The History of Valve Corporation

Gabe Newell and Mike Harrington left Microsoft in the mid 90s after seeing that Doom had a larger install base than Windows did. Newell recalls that the Microsoft sales people were racking their brains trying to figure out how to outsell a DOS based video game. After seeing that potential, Newell felt he could add something to the process.

The first thing that Newell and Harrington did was to secure a license to use the Quake Engine. It was a fairly popular gaming engine that powered the entire Quake series, and many games of the era. They used the physics and tool sets to begin work on their first game, Half Life. The story followed a voice-less protagonist’s journey to solve the fallout of an inter-dimensional rift.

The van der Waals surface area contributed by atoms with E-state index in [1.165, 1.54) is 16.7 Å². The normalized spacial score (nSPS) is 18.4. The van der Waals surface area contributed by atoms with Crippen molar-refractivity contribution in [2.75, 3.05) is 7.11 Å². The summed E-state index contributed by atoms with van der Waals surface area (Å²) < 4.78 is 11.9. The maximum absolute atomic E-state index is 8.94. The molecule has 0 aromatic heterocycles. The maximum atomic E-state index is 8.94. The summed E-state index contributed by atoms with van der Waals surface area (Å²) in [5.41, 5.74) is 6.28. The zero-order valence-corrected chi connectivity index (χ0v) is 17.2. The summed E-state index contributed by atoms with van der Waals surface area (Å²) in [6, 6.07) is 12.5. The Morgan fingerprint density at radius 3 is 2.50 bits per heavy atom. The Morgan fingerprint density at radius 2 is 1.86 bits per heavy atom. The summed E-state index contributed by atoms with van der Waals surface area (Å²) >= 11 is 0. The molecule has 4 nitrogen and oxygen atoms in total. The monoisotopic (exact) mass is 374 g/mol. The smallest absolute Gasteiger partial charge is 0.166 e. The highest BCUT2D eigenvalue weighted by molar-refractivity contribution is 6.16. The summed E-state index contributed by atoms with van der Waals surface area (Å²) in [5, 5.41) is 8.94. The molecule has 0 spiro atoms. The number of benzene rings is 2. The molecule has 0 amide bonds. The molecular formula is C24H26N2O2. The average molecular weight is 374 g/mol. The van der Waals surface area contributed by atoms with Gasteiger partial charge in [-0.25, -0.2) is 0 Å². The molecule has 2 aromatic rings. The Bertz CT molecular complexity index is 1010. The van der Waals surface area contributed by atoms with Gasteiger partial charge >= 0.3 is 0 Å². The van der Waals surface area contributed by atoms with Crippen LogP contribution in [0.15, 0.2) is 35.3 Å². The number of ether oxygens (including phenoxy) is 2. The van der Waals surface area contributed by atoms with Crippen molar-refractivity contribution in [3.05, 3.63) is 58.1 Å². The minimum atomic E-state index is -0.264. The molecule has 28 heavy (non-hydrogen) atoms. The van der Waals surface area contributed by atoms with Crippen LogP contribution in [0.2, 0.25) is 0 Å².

It was released to critical and user acclaim, and followed up by two expansions and a few modifications.

Valve spun that success into a sequel called Half Life 2. This is where Valve ceased to become a mere developer, and began to work on something bigger. The Source engine they created spawned countless mods, and gave birth to new titles in Valve’s franchises.

Steam, Valve’s video game distribution platform, has changed everything about games distribution. The platform offers AAA rated titles at prices that are often pennies on the dollar, with a digital rights management platform that protects content and provides a near-seamless effect for players. Valve’s newest title, DotA 2, is currently responsible for the highest grossing tournaments in eSports history. Valve is estimated to have $2.5 billion in equity, with Newell boasting that his employees provide more productivity per worker than almost any US based corporation in existence.